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How to plan Corporate events

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Dr.AshleyBurciaga,France,Researcher
Published Date:05-07-2017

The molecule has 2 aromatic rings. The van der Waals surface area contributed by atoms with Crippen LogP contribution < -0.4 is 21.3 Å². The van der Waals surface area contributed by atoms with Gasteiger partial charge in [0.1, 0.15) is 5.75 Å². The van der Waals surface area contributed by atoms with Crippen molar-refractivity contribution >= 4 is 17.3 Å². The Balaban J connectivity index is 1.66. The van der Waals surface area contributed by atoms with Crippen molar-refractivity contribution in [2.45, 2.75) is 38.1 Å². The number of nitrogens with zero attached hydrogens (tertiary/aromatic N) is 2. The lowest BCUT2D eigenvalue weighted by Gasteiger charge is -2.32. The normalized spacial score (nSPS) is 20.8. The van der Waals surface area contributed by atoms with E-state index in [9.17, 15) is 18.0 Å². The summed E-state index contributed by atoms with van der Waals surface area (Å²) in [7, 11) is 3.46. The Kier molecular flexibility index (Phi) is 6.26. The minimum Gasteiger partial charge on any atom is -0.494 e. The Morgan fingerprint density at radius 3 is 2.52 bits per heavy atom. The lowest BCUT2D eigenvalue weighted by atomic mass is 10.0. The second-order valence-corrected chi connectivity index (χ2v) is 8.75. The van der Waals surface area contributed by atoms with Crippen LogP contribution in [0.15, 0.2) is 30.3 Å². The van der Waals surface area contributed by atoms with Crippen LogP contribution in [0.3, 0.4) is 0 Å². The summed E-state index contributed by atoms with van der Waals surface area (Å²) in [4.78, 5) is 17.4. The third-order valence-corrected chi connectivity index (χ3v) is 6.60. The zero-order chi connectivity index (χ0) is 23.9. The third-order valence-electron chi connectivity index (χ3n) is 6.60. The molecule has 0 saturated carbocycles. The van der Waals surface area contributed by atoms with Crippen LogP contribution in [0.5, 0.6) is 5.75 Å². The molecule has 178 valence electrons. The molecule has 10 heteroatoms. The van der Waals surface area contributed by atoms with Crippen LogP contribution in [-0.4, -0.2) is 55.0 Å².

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2013-2017 CORPORATE PLAN SUMMARY INTRODUCTION 3 EXECUTIVE SUMMARY 4 CHAPTER 1: THE PLANNING ENVIRONMENT 7 1.1 THE GLOBAL OUTLOOK 8 1.2 CANADA’S TRADE AND INVESTMENT PERFORMANCE 9 1.3 OPPORTUNITIES FOR CANADIAN COMPANIES 10 CHAPTER 2: THE BUSINESS STRATEGY 13 2.1 OVERVIEW 13 2.2 CREATING BENEFITS FOR CANADA 15 2.3 OUR OVERARCHING PRINCIPLES 15 A Partnership-Preferred Philosophy 16 A Commitment to Corporate Social Responsibility 17 2.4 INVESTING IN OUR STRENGTHS 18 A Focus on People 18 Leveraging Technology for Success 19 Managing our Capital Base 20 2.5 THE FOUR CORE DIMENSIONS OF EDC’S BUSINESS 20 The Business Development Dimension 21 The Operations Dimension 29 The Risk Management Dimension 34 The Financial Sustainability Dimension 36 2.6 MEASURING SUCCESS 37 Creating Benefits for Canada 37 EDC’s Scorecard for 2013 37 CHAPTER 3: EDC’S FINANCIAL PLAN 41 3.1 KEY BUSINESS ASSUMPTIONS 42 Business Facilitated 42 Risk Profile of Business Facilitated 43 Foreign Exchange 45 Interest Rates and Yields 45 3.2 ADMINISTRATIVE EXPENSES & PRODUCTIVITY RATIO 45 Productivity Ratio 46 2013-2017 CORPORATE PLAN 1 3.3 PLANNED CAPITAL EXPENDITURES 47 3.4 FINANCIAL RESULTS 48 Statement of Comprehensive Income 48 Statement of Financial Position 50 Statement of Changes in Equity 52 Statement of Cash Flows 53 Accounting Policies and Future Accounting Changes 54 Evolving Standards 54 3.5 CAPITAL MANAGEMENT 54 Capital Adequacy Policy (CAP) 54 Eligible Dividends 55 3.6 STATUTORY LIMITS 56 3.7 ASSET/LIABILITY MANAGEMENT AND BORROWING STRATEGIES 57 Asset Liability and Market Risk Management 57 Borrowing Strategies 58 Sources of Financing 60 Drivers of Capital Markets Borrowing Requirements 61 3.8 PROGRESSION OF EDC PLANS FOR 2011 AND 2012 65 3.9 OPERATION OF SUBSIDIARY 66 ANNEX I: EXPORT DEVELOPMENT CANADA CORPORATE OVERVIEW 69 Mandate and Operating Principles 70 Legislative Powers and Obligations 72 Managerial and Organizational Structure 74 Board and Committee Structure 75 EDC’s Financing and Insurance Solutions 76 Bonding 77 Financing 78 Online Products and Tools 79 ANNEX II: CANADIAN EXPORT FORECAST BY SECTOR AND MARKET 80 The 2013–2017 Corporate Plan was approved by EDC’s Board of Directors on October 17, 2012. The Plan and its underlying assumptions were developed over the summer and fall of 2012, during a period of ongoing uncertainty in the global economy. While the Plan and its underlying assumptions were aligned with the economic environment at the time of their development, continued volatility in the global economy may alter the economic landscape and, in some cases, impact the assumptions upon which the Plan is based. 2 EXPORT DEVELOPMENT CANADA INTRODUCTION Since 1944, Export Development Canada (EDC) has played an important role in building Canada‟s trade capacity. Every transaction that EDC undertakes is designed to create benefits for Canada– benefits that will generate growth, prosperity and jobs for Canadians. Through its international trade expertise and suite of financing and insurance solutions, EDC facilitates trade by helping Canadian companies be more competitive, helping them to take advantage of global international business opportunities. Working together with our partners in government, EDC is also helping to create trade where it would not otherwise take place by helping Canadian businesses expand into new markets and identifying opportunities that play to Canada‟s strengths. EDC‟s expertise in international trade and risk management, our strong network of public- and private-sector partners and our ongoing commitment to deliver value to our customers are what drives the corporation‟s vision of being the most knowledgeable, most connected, most committed partner in trade for Canada. The initiatives profiled in the 2013-2017 Corporate Plan highlight how we are working towards this vision over the next five years and beyond. 2013-2017 CORPORATE PLAN 3 EXECUTIVE SUMMARY EDC is a Crown corporation which provides trade finance and risk management services to Canadian companies to help them take advantage of global trade and investment opportunities. The corporation‟s mandate is to support and develop, directly or indirectly, Canada‟s export trade and Canadian capacity to engage in that trade, as well as respond to international business opportunities. Since March 2009, and until March 2013, EDC is also responding to the domestic needs of Canadian companies within the trade-related space. At the core of EDC‟s mission is its unique ability to take on and manage significant levels of financial risk in order to facilitate the success of Canadian companies in international markets. The Planning Environment Three major forces continue to shape the planning horizon. First, major parts of the global economy are still struggling in the aftermath of the 2008 financial crisis. Although the economy was expected to recover and settle into a steadier growth path more quickly, volatility will continue to temper growth in the short term. Second, while liquidity is returning to the market in many areas, the new international financial regulatory framework is impacting banks and insurance companies‟ ability to engage in trade finance activities. Third, emerging markets continue to grow, spurring the development of major infrastructure projects and driving strong demand for natural resources. The impact of this demand on commodity prices has contributed to a strong Canadian dollar, despite slower economic growth in Canada. The result is an evolving economic landscape which, although not significantly different from last year‟s, remains two-sided. On the one hand slower growth for Canada‟s long- established trade partners is contributing to diminished opportunities for many Canadian companies which rely on these markets, particularly small business. On the other hand, emerging markets are experiencing sustained expansion, driving increased trade flows between them. Opportunities abound for Canadian companies willing to venture beyond the traditional markets and establish a presence abroad to take advantage of these shifting patterns of trade. At home, renewed emphasis on the development of resources within Canada and the growth of Canada‟s ocean cluster reflect the increased global demand for energy and natural resources. The outlook for the planning period calls for a disparity in 2013 between a growing resource sector and other sectors still experiencing challenging conditions. Beyond 2013 however, all sectors should benefit from the increased pace of export growth. 4 EXPORT DEVELOPMENT CANADA The Business Strategy Last year, EDC launched a new corporate strategy focused on creating benefits for Canadian companies in an uncertain environment. Thanks to this strategy, EDC remains very well positioned to deliver value to Canadian businesses in the current economic environment. The 2013-2017 Business Strategy constitutes a next step in the direction set last year. It highlights the progress we have made in the initiatives launched in the 2012- 2016 Plan. It introduces new areas of opportunity to explore, but maintains a stable scope of activities as we continue to invest in delivering value to our clients through our core business and through the priorities identified in 2012. The 2013-2017 Business Strategy is built around two fundamental strategic objectives:  Trade Facilitation - Trade facilitation continues to be EDC‟s core business. EDC will continue to adapt and improve its suite of financing and insurance solutions in response to the evolving needs of Canadian companies.  Trade Creation - EDC has a critical role to play in introducing Canadian companies to opportunities they would not otherwise have been aware of or able to access. The activities related to this strategic objective are made possible by achieving productivity gains which free up resources within the organization. In order to achieve these objectives, EDC will continue to invest in its three core strengths: our people and their unique talents, our technological platform, and our financial capital. Firstly, we will strive to anticipate the people risks that could prevent the corporation from achieving its business priorities and ensure we have the right resources to deliver on our mandate. Secondly, EDC will make significant new investments over the planning period to modernize its key business systems to support continuous improvement of our service offering and to accommodate growing demand with existing human resources. The strengthening of our service delivery to small Canadian businesses will be a particular focus of this effort. Finally, the corporation will ensure it leverages its capital to the fullest extent in the execution of its mandate, while ensuring it has adequate capital to meet the demands of its current and future business, including in the event of significant unforeseen challenges. EDC remains committed to Corporate Social Responsibility (CSR) and to a Partnership- Preferred Philosophy, our two overarching principles. EDC‟s Partnership-Preferred Philosophy means that whenever possible, we will use our financial capacity in a manner that is complementary to the products and services of private-sector financial institutions. In particularly challenging markets or sectors, EDC will use its capital strength without other financial players but will, where relevant, look to create conditions that will favour the participation of the private sector. EDC‟s commitment to CSR is founded on our goal to meet the expectations of Canadians to act as good corporate citizens, upholding Canada‟s values both at home and abroad, while ensuring that Canadian businesses benefit from international business opportunities. 2013-2017 CORPORATE PLAN 5 The 2013-2017 Business Strategy highlights key initiatives that correspond to the four dimensions of our strategic framework: Business Development: At EDC, business development means going beyond our financial solutions and proactively developing trade opportunities that Canadian companies would otherwise not be able to access. This is done through a variety of trade creation tools, as well as through three strategic initiatives launched in 2012: Aerospace, Clean technologies and Indian infrastructure. The Business Development section of the Plan profiles how our activities in Canada and our international representations are helping Canadian exporters and investors succeed. Operations: EDC operates on commercial terms, while fully leveraging its capital to meet its mandate, adding financial capacity to the market where it is needed and delivering value to our customers through the continuous improvement of our financial solutions. Over the planning period, EDC will focus on how it can broaden access to its services through online tools to reach a larger proportion of small business exporters, while focusing its customized services on high-growth companies that need its expertise. Risk Management: EDC‟s ability to adequately manage the significant risks we take to help Canadian companies be successful is a key competency of the organization. It is supported by a strong risk management culture and effective policies and processes. The new Enterprise Risk Management group will elevate the critical importance of understanding, planning and preparing for the multitude of risks to which the corporation is exposed, while enabling us to provide the best possible service to Canadian exporters. Financial Sustainability: Financial sustainability and a continual focus on efficiency enables the corporation to effectively respond to the demands of its customers today, without compromising its ability to serve Canadian global businesses in the long term. Over the planning period, EDC has committed to spend no more than approximately 25 cents of every dollar earned on overhead costs. To do so, EDC must continually achieve productivity gains to ensure it fulfills its mandate to the fullest. The Financial Plan EDC‟s ability to deploy its lending and insurance solutions to Canadian global businesses is dependent on the corporation‟s commitment to sound financial management. The 2013-2017 Financial Plan outlines how EDC is managing its administrative and operating expenses. It provides a detailed analysis of how the changes to EDC‟s Capital Adequacy Policy will ensure the corporation adequately manages its supply of capital while continuing to take on significant risks to ensure Canadian companies are best positioned in international markets, despite an uncertain environment. Key business assumptions which underlay EDC‟s projected financial performance, including projected consolidated statements of income and comprehensive income, statements of financial position, statements of changes in equity, and statements of cash flow, as well as planned capital expenditures for 2013-2017, are also highlighted. 6 EXPORT DEVELOPMENT CANADA CHAPTER 1: THE PLANNING ENVIRONMENT Introduction Over the next five years, the global economic environment will be shaped by the significant volatility expected to continue in the shorter term. While Canadian exporters have reason to be optimistic in the later years of the planning horizon, as the economy is expected to recover and settle into a steadier growth path, the economic trends of the past 12 months will continue to temper growth in the near future. Three major forces continue to shape the planning horizon. First, major parts of the global economy continue to operate in an economic crater caused by the crisis in the U.S. financial sector in 2008. Second, the introduction of a new, international financial regulatory framework aimed at preventing a future credit crisis is impacting many international banks and insurance companies‟ ability to lend and provide coverage. Third, emerging markets continue to grow, spurring the development of major infrastructure projects and driving strong demand for natural resources. The impact of this demand on commodity prices has contributed to a strong Canadian dollar, despite slower economic growth in Canada. This two-track economy presents both challenges and opportunities for Canadian exporters. Slower growth for Canada‟s long-established trade partners is contributing to diminished opportunities for many Canadian companies, particularly small businesses, which have traditionally focused on these markets. This trend, combined with a high Canadian dollar and the relative strength of the domestic economy, has resulted in many companies choosing to leave the export market altogether. However, the strong, sustained growth of emerging markets presents a wealth of opportunities for Canadian companies willing to venture beyond the traditional markets and establish a presence abroad. The growth and size of these markets has led to a strong increase in trade flows between emerging markets, known as South-South trade, presenting opportunities for Canadian exporters to integrate into growing supply chains that service this South-South trade. At home, emphasis on the development of resources within Canada is responding to the increased global demand for energy and natural resources and creating opportunities to participate in this development. This chapter will provide EDC‟s economic outlook for the planning period, including the impacts of the new international credit and regulatory environments. We will examine the challenges affecting small businesses, as well as opportunities for growth in emerging markets, as observed by EDC‟s economic experts and customer-facing employees. 2013-2017 CORPORATE PLAN 7 1.1 THE GLOBAL OUTLOOK Challenges in the Global Financial System As noted earlier, the future of the Euro is likely to be tested over the planning period, making Europe a critical planning variable, as a default by one or more member countries or a breakup of the Euro would have cascading effects throughout the world‟s financial system. These, and other heightened risks have been key drivers in EDC‟s review of its Enterprise Risk Management. Other factors shaping the credit environment for financial institutions include the impact of Basel III (a comprehensive set of reform measures designed to improve the regulation, supervision and risk management within the banking sector) and Solvency II (an updated set of regulatory requirements for insurance firms that operate in the European Union). Over the planning period, the corporation will also explore ways in which it can refine its financing service offering in order to better serve Canadian exporters in the context of the Basel III framework and its impact on the financial industry. The Rise of New Trade Flows While traditional Western economies cope with credit constraints and economic uncertainty, emerging markets continue to show promise. This growth is particularly apparent with respect to trade between emerging markets. Commonly referred to as South-South trade, integrated intra-regional supply chains, particularly within Asia, as well as significant regional and sub-regional trading associations in Africa and Latin America are consistently showing annual growth of more than 20%. Canada‟s foreign affiliate sales (FAS) show that Canada is already present in the South- South space. Canadian-owned foreign affiliates, whose sales are about the same magnitude as direct exports from Canada, have become increasingly important, both as a source of lower-cost inputs for Canadian operations, as well as a vehicle to sell directly to foreign customers. Although the U.S. has been Canada‟s prime FAS location, its share of total FAS has plunged from 65% to just under 50%, while the share of Canadian FAS in emerging markets has risen from 12% to 28%. Similarly, Canadian direct investment abroad (CDIA) in emerging markets is also on the rise. In 2000, half of CDIA was in the U.S., while 22% of CDIA was in emerging markets. Since then, the U.S. share has slipped to 40%, while emerging markets have gained ground, rising to almost 28% of total CDIA. Canadian foreign direct investment is an important channel for companies to effectively capitalize on the opportunities arising from South-South trade. The Business Strategy chapter will highlight how EDC enables Canadian exporters to invest abroad and how the corporation is helping to identify supply chains which offer the best southbound trade opportunities. 8 EXPORT DEVELOPMENT CANADA 1.2 CANADA’S TRADE AND INVESTMENT PERFORMANCE At first glance, Canada‟s trade and investment performance appears to tell a positive story, despite slower growth in GDP and the economic volatility coming out of Europe. EDC‟s export forecast for Canada shows strong growth in the near future, with exports predicted to rise between 6 and 8% in 2012 and 2013. However, closer examination reveals that Canada‟s trade performance is uneven, and reflective of the current two-track economy. Exports in the extractive and resource sectors are on the rise, responding to strong demand from emerging markets. This demand is offsetting a softening of commodity prices, which continue to be volatile. However, many exporters in other sectors, particularly those reliant on the U.S. market, continue to face significant challenges. This is particularly true of the information technology, light manufacturing and transportation sectors, which have yet to see their annual export sales return to pre-recession (2007) levels. The importance of a vibrant, trade-engaged, small business sector cannot be underestimated. Over the last decade, 47% of all jobs in Canada that were created during 1 this time were created by small businesses. Moreover, small business exporters employ twice as many people, spend six times more on research and development and have revenues of more than twice their domestic equivalents. Small business exporters face a number of challenges in the international marketplace. Often these companies lack the connections necessary to identify export opportunities as they arise, as well as the resources and knowledge to look for and find needed information, resulting in missed opportunities for growth. Access to financing is another challenge for many small businesses, particularly for those which have grown beyond the venture capital stage but do not yet qualify for traditional financing solutions. There are a number of players in Canada who work with small businesses to help them address these challenges. EDC works with the private sector, helping to bring financial capacity and knowledge to the market. EDC uses its financial solutions to help Canadian small business exporters access working capital and other forms of financing, and as well mitigate business risks. In addition, EDC seeks to complement the Department of Foreign Affairs and International Trade‟s (DFAIT) Trade Commissioner Service‟s (TCS) extensive international network and expertise in trade which helps companies navigate foreign markets and connect into export and investment opportunities. The Business Development Bank of Canada (BDC) is another key collaborator. In 2011, EDC and BDC signed a Protocol to ensure that their Canadian customers have access to the services and financial capacity that best suits their needs. 1 Industry Canada (small businesses defined as companies with fewer than 100 employees) 2013-2017 CORPORATE PLAN 9 Looking ahead, the corporation is exploring ways of enhancing both our financing and insurance offering in the small business space. This will include leveraging our partnership with BDC to bring value to this important segment and help those Canadian small business exporters looking to grow, identify and realize international business opportunities. EDC‟s renewed focus on working with small business exporters is reflected in the introduction of a new small business measure as part of the corporation‟s scorecard. 1.3 OPPORTUNITIES FOR CANADIAN COMPANIES The two-track economy presents significant opportunities for Canadian exporters in a wide variety of sectors. The following section highlights some areas of focus for the upcoming planning period. Creating Opportunities through Trade Diversification Continued growth in emerging markets presents a wealth of opportunities for Canadian companies willing to diversify their customer base and integrate into South-South supply chains. EDC‟s economic intelligence shows that Canadian companies are increasingly looking to trade diversification as a way to grow their business. In the forestry sector, although the recovering U.S. housing market is driving demand in the U.S., companies are also continuing to diversify into emerging markets such as China. Similarly, Canadian agri-business is positioning itself to meet the growing needs of emerging economies to become more efficient in their food production. In the automotive sector, Original Equipment Manufacturers (OEM) have a strong and growing presence in emerging markets. Parts manufacturers, have decided to localize closer to OEM production facilities, presenting opportunities for Canadian suppliers across the value chain. Large infrastructure projects in emerging markets, particularly with respect to transportation and health care, are increasingly focused on public-private partnerships (P3), an area of Canadian expertise. Companies with experience in P3 projects are well positioned to capitalize on the opportunities created by these projects. EDC has collaborated with P3 Canada on a number of initiatives, such as a joint online panel for foreign companies and a P3 life cycle report for customer-facing EDC and TCS employees on how to promote trade development through P3. The Development of Natural Resources in Canada Canada is a world-renowned supplier of natural resources. As emerging economies such as China seek out new sources of natural resources to feed their growing economies, Canada is becoming an increasingly attractive destination for investment. 10 EXPORT DEVELOPMENT CANADA The development of Canada‟s natural resources not only impacts the export of sought- after commodities around the globe, it also creates world-class capabilities within Canada. Canadian and foreign investment into Canada‟s resources sector is creating conditions for Canadian firms – particularly small and mid-market companies – to gain expertise and credibility by serving large export projects, creating income and jobs across the country. This in turn allows them to integrate into international supply chains to which they may otherwise not have had access. EDC‟s capabilities align well with these opportunities for growth, while initially rooted in Canada, are inherently connected to global success. EDC‟s participation in this sector, complementing the private sector, will enable Canadian companies to increase their competitiveness and develop future export opportunities. This complementary approach has worked well in the auto and the aerospace sectors, where EDC works with suppliers to major exporters. This approach can be further leveraged in the resource sector, especially if the demand for financial capital for resource development projects is especially robust. Strengthening Canada’s Ocean Industry Cluster The development of an ocean industry cluster in Canada presents new economic opportunities for Canadian companies of all sizes, with significant potential to translate into international growth. The Ocean Industry Cluster is comprised of two interconnected industries: offshore oil and gas and shipbuilding. Both industries will require advanced technology, high levels of research, development and innovation, and a highly skilled labour force. Both will also have a definite export focus. The financial intermediation that EDC provides will help Canadian companies along the supply chain not only take advantage of the opportunities that will be created as projects come into development, but it will also help position them to become more knowledgeable about their respective industry and therefore more competitive for future export opportunities. Over the planning period, EDC will continue to strengthen its relationships with project sponsors and companies along the supply chain to adapt our solutions to their needs, helping companies develop their competencies and move to international markets. EDC as a Partner in Trade for Canada The following chapter outlines how EDC will work with its public- and private-sector partners to help Canadian companies meet the challenges posed by an uncertain global environment and take advantage of the many global opportunities. 2013-2017 CORPORATE PLAN 11 12 EXPORT DEVELOPMENT CANADA CHAPTER 2: THE BUSINESS STRATEGY 2.1 OVERVIEW EDC‟s 2012-2016 Corporate Plan introduced significant changes to our corporate strategy, with a new approach, a new structure and new themes, setting the direction for several years. The 2013-2017 Business Strategy represents an evolution of many of the themes and initiatives introduced in last year‟s Plan, highlighting EDC‟s progress to date and its response to some of the changes observed in the planning environment. As always, EDC‟s mandate - to support and develop, directly or indirectly, Canada‟s export trade and Canadian capacity to engage in that trade, as well as respond to international business opportunities - forms the cornerstone of the corporation‟s business strategy. The 2013-2017 Business Strategy is built around two fundamental strategic objectives which support our mandate:  Trade Facilitation - In the current credit environment, consistent and predictable access to financial intermediation can make the difference between success and failure for exporters and investors. EDC has over the years developed an offering of effective services and solutions, which it will continue to adapt and improve as the reality Canadian companies face keeps evolving. Trade facilitation continues to be EDC‟s core business.  Trade Creation - As Canadian companies strive to seize opportunities in a changing environment, EDC has a critical role to play in identifying opportunities that Canadian companies would not otherwise have been aware of, or able to access. Productivity gains achieved within the organization enable EDC to invest in innovative activities, which will effectively create trade opportunities for Canadian companies. These objectives are supported by the corporation‟s commitment to financial sustainability. The Business Strategy and Financial Plan will identify areas in which the corporation is exercising additional prudence in managing its operational costs, and demonstrate how the investments it is making in its people, processes and technology will enable the corporation to carry out its activities in an even more efficient manner. 2013-2017 CORPORATE PLAN 13 EDC’s Strategic Framework Last year, the corporation adopted a new strategic framework which brings together the complex dimensions of EDC‟s business. Three strengths enable us to create benefits for Canada: our people and their unique talents, our financial capital and technology. To deploy them in an optimal manner, we must take into account the four dimensions present in everything we do: business development, operations, risk management and financial sustainability. EDC‟s decisions are also guided by two overarching commitments: our partnership-preferred philosophy and our commitment to Corporate Social Responsibility. The following diagram illustrates how, when applied to the four dimensions of the business strategy, the corporation‟s high performing workforce, effective leveraging of technology and the prudent deployment of our capital base, generate benefits to Canada. Figure 1 - EDC's Strategic Framework 14 EXPORT DEVELOPMENT CANADA 2.2 CREATING BENEFITS FOR CANADA Delivering benefits for Canada guides all of the corporation‟s decisions. By facilitating the exports and investments of Canadian companies, EDC helps to grow Canadian businesses, create Canadian jobs and contribute to the economic growth of our country. EDC delivers value to Canadians through its ability to take on and manage financial risks that often exceed the appetite of other service providers in the industry, particularly where Canadian companies seek to do business in unfamiliar and challenging markets or in new sectors. Working alongside our public-sector partners, particularly the Department of Foreign Affairs and International Trade (DFAIT) and its Trade Commissioner Service (TCS), is critical to fulfilling our mandate. As a member of the international trade portfolio, EDC is able to leverage its expertise in trade financing and risk mitigation and contribute to the common goal of expanding Canada‟s international footprint. EDC continues to strengthen its engagement with its fellow Crown corporations. Building on the ongoing collaboration between the Business Development Bank of Canada (BDC) and EDC over the years, the two organizations signed a protocol in late 2011 to ensure that Canadian companies looking to expand their business in global markets have access to the services and financial capacity that best suits their needs. Over the planning period, EDC will also continue its efforts to work with the Canadian Commercial Corporation (CCC), Canada‟s international contracting and procurement agency, to deploy joint solutions to Canadian companies. Regular engagement continues to take place in specific product areas, as well as partnering in key sectors and in markets identified as high potential. In Canada’s Economic Action Plan 2012, the government announced its intention to refresh Canada’s Global Commerce Strategy (GCS) to align trade and investment objectives with specific high-growth priority markets, and ensure that Canada is branded to its greatest advantage within each of those markets. EDC is actively participating in this exercise, and will continue to engage with the government on ways in which it can best contribute to the GCS in order to maximize opportunities for Canadian companies abroad. 2.3 OUR OVERARCHING PRINCIPLES EDC‟s strategic direction is guided by two overarching principles: our Partnership- Preferred Philosophy and our commitment to Corporate Social Responsibility. 2013-2017 CORPORATE PLAN 15 A PARTNERSHIP-PREFERRED PHILOSOPHY Whenever possible EDC will use its financial capacity to complement the activities of private-sector financial institutions. It will also seek to collaborate with other public-sector partners where appropriate, with a view to creating conditions that will favour the emergence of private- sector capacity. By working with other financial service providers, particularly private insurers and banks, EDC ensures that customers have access to the financial solutions and services best suited to their needs. Partnership with the private sector generally means sharing risks on commercial terms, where the availability of private-sector capacity helps to determine EDC‟s level of involvement. When credit is harder to access, EDC steps up alongside the private sector to provide creditworthy companies with the capacity they need. Similarly, as the private sector returns, EDC‟s capacity may no longer be needed to the same extent, and consequently will be reduced or withdrawn. However, where significant potential benefits exist for Canada, but private-sector capacity is limited or not available to meet the needs of Canadian companies, EDC will also provide financial intermediation to companies or sectors ahead of the private sector, deploying its expertise in taking risks that other players may not be as familiar or comfortable with. This is especially true in areas such as foreign buyer financing in challenging markets, transactions with longer tenors in specific sectors, and financial solutions for “breakthrough” companies such as those in the Cleantech sector or small business space. In those circumstances, EDC will strive to create conditions that will favvour subsequent private-sector involvement. In 2011, EDC completed nearly 6,000 transactions in partnership with the private sector. Under its temporary powers in the domestic market, from March 2009 until July 2012, EDC was involved in transactions with 661 Canadian customers: 117 for financing and financial guarantees, 474 for credit insurance and 70 for bonding. All were consistent with our Partnership-Preferred Philosophy. The integrated and coordinated response to the recession by the global financial community brought to light the many benefits of closer collaboration between public- and private-sector institutions. These benefits will only appreciate as Canadian companies look to expand their business internationally. Looking ahead to 2013 and beyond, EDC remains fully committed to working with the private sector to ensure that Canadian companies have access to the financial solutions and services best suited to their needs. 2011 saw the creation of the Lending Practitioners‟ Forum, a joint consultative body with Canada‟s private financial sector, chaired by the Canadian Bankers Association. This forum is made up of senior executives from seven Canadian banks, EDC and its sister Crown corporation, BDC. This forum helps to build partnership between organizations by identifying the opportunities and challenges seen in the market, and fostering a consistent and open dialogue around strategic issues affecting the field of trade and 16 EXPORT DEVELOPMENT CANADA international finance. EDC will continue to strengthen its relationship with the banking sector through this forum. Canadian financial institutions are among Canada‟s largest exporters and foreign investors. EDC will continue to enhance its solutions dedicated to helping Canadian financial institutions be competitive and manage their risks in emerging markets. In the insurance sector, EDC will continue to be an active participant in the Credit Insurance Advisory Group (CIAG), a Government of Canada-led initiative. Involvement in the CIAG is one of the most important ways EDC maintains and grows its partnership with private-sector credit insurers. Building on the positive experiences of EDC‟s deployment of domestic insurance and export supplemental insurance in the wake of the credit crisis, the corporation is looking to develop a more proactive partnership-driven credit insurance solution to bring more capacity to the credit insurance space for the benefit of Canadian companies. This initiative will enhance EDC‟s facilitation of Canadian trade by offering capacity and underwriting to private insurers to be deployed among their customers. A COMMITMENT TO CORPORATE SOCIAL RESPONSIBILITY EDC strives to meet the expectations of Canadians to act as a good corporate citizen, upholding Canada‟s values both at home and abroad while ensuring that Canadian businesses benefit from international business opportunities. As such, Corporate Social Responsibility (CSR) is the second overarching principle guiding our strategic direction. CSR is a particular focus of the corporation‟s India Infrastructure Initiative. Through the 2013-2017 planning period EDC will continue to participate in infrastructure projects which meet the corporation‟s standards of CSR performance and generate benefits to Canada. Prior to developing this initiative, EDC conducted in-depth due diligence, including in market, of the CSR risks inherent to doing business in this market. EDC concluded that we can do meaningful business in the market without compromising our standards, providing we follow strict discipline, particularly in choosing our partners and counterparties. Over the planning period, EDC will continue to engage with its public- and private-sector partners to keep pace with evolving CSR standards. This will include promoting the consistent implementation and application of the International Finance Corporation‟s (IFC) Performance Standards to ensure a level international playing field for Canadian companies, and continued engagement through EDC‟s membership in the Steering Committee of the Equator Principles (EP) Association. EDC is the first export credit agency and the first Canadian financial institution to be represented on the committee of the EP Association, a financial industry benchmark for determining, assessing and 2013-2017 CORPORATE PLAN 17 managing environmental and social risk in project financing. This will also include EDC‟s implementation of the revised Organization for Economic Co-operation and Development (OECD) 2012 Recommendation of the Council on Common Approaches for Officially Supported Export Credits and Environmental and Social Due Diligence (the “Common Approaches”) and continued involvement with our ECA peers throughout the planning period to improve common practices, develop guidance and promote a level playing field. In addition, EDC will focus on creating greater transparency with respect to CSR processes. In 2012, the corporation undertook efforts to increase the public‟s understanding of our CSR reviews, including the publication of a guide on EDC‟s review of environmental and social impacts in project financing transactions. As well, our 2011 CSR Annual Report described how we undertake CSR reviews in corporate financing transactions. These activities, which promote transparency of our internal processes, will continue through the planning period. Lastly, EDC will continue its efforts to raise awareness among Canadian exporters about the risks of corruption and bribery in international markets. Through this engagement, EDC uses its expertise to help exporters identify and implement ways to strengthen due diligence procedures and anti-corruption programs, thereby better protecting themselves from corruption risk when operating abroad. 2.4 INVESTING IN OUR STRENGTHS Our resources are our strengths. In order to help Canadian businesses take advantage of global trade and investment opportunities and generate benefits for Canada, EDC will continue to invest in its people and its technology, while prudently managing its financial capital. These three strengths together play a fundamental role in EDC‟s ability to adapt to change in the face of unforeseen events. A FOCUS ON PEOPLE The corporation‟s overarching people strategy over the planning period is to anticipate the people risks that could prevent EDC from achieving its business priorities and have the right resources in place to achieve these priorities. EDC competes for talent in a tightening labour market for highly skilled knowledge workers which are increasingly diverse, distributed and operating in an increasingly borderless world. The corporation is developing a rigorous and sustainable workforce planning program to ensure that EDC continues to have the right people with the right skills in the right place at the right time. Elements of this program will include a workforce assessment and planning process which differentiates according to the roles 18 EXPORT DEVELOPMENT CANADA that drive EDC‟s business, and a process to ensure that the corporation maintains the right balance of strong technical skills and behavioural competencies. EDC will also seek to leverage internal productivity gains of 1.5% annually by utilizing the talent and expertise of its resiliency pool of employees. Launched in 2012, the resiliency pool redeploys talented employees to focus on key challenges, such as trade creation opportunities or high priority projects. This initiative enables EDC to work smarter, develop individual and organizational resiliency and create capacity for when and where demand is heaviest. Financial sustainability is another key component of effective workforce planning. With this in mind, EDC introduced a defined contribution component to EDC‟s pension plan for all new employees in January 2012, reducing future pension funding volatility while maintaining an attractive and competitive total compensation offering for employees. EDC is also participating in the Crown corporation pension plan review launched recently by Treasury Board Secretariat. In addition to participating in this review, EDC will continue its own efforts to ensure the general alignment of its pension plan with publicsector plans. Finally, over the planning period, EDC will continue efforts to ensure the diversity of experience and perspectives within its employee population in order to enhance employee engagement, foster innovation and create a more global mindset. Efforts to increase the overall level of bilingualism and a focus on the development of women in leadership will also continue to be priorities for the corporation. LEVERAGING TECHNOLOGY FOR SUCCESS EDC‟s information technology (IT) is a critical component which allows us to meet our mandate of delivering timely financial and risk management solutions to our customers. EDC‟s IT systems, which support our business platforms, need to be secure, efficient, flexible and well aligned with the corporation‟s plans and activities. This makes investments in technology, both in terms of capital and operating expenses, a top priority for the corporation. In order to promote continuous improvement of our service offering, as well as to address future technology obsolescence, the corporation has undertaken a multi-year program to modernize our key business systems. This program will modernize EDC‟s proprietary business applications and systems architecture, which are specifically designed to meet the needs of Canadian exporters. The key objectives of this modernization effort are to improve our core transacting systems to more flexibly meet evolving customer needs, to improve web access to EDC services for our customers, to enable cross-functional team collaboration in support of our service levels and productivity and to provide employees with better access to the 2013-2017 CORPORATE PLAN 19